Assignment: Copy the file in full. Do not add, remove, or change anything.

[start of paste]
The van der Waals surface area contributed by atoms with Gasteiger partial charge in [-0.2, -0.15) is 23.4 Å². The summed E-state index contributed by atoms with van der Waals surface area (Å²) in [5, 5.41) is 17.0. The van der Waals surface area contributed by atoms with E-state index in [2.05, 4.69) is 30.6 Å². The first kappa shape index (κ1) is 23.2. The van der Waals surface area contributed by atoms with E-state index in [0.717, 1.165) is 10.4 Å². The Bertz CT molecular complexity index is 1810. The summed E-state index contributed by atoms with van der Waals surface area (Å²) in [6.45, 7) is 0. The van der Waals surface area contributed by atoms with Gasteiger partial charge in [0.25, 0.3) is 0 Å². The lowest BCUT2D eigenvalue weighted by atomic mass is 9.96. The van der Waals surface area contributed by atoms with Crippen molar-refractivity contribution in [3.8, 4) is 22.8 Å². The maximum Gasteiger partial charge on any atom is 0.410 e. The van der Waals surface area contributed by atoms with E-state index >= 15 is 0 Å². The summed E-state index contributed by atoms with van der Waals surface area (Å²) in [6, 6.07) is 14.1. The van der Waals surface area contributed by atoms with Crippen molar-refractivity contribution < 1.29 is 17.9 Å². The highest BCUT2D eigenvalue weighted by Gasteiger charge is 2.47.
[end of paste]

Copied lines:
The van der Waals surface area contributed by atoms with Gasteiger partial charge in [-0.2, -0.15) is 23.4 Å². The summed E-state index contributed by atoms with van der Waals surface area (Å²) in [5, 5.41) is 17.0. The van der Waals surface area contributed by atoms with E-state index in [2.05, 4.69) is 30.6 Å². The first kappa shape index (κ1) is 23.2. The van der Waals surface area contributed by atoms with E-state index in [0.717, 1.165) is 10.4 Å². The Bertz CT molecular complexity index is 1810. The summed E-state index contributed by atoms with van der Waals surface area (Å²) in [6.45, 7) is 0. The van der Waals surface area contributed by atoms with Gasteiger partial charge in [0.25, 0.3) is 0 Å². The lowest BCUT2D eigenvalue weighted by atomic mass is 9.96. The van der Waals surface area contributed by atoms with Crippen molar-refractivity contribution in [3.8, 4) is 22.8 Å². The maximum Gasteiger partial charge on any atom is 0.410 e. The van der Waals surface area contributed by atoms with E-state index >= 15 is 0 Å². The summed E-state index contributed by atoms with van der Waals surface area (Å²) in [6, 6.07) is 14.1. The van der Waals surface area contributed by atoms with Crippen molar-refractivity contribution < 1.29 is 17.9 Å². The highest BCUT2D eigenvalue weighted by Gasteiger charge is 2.47.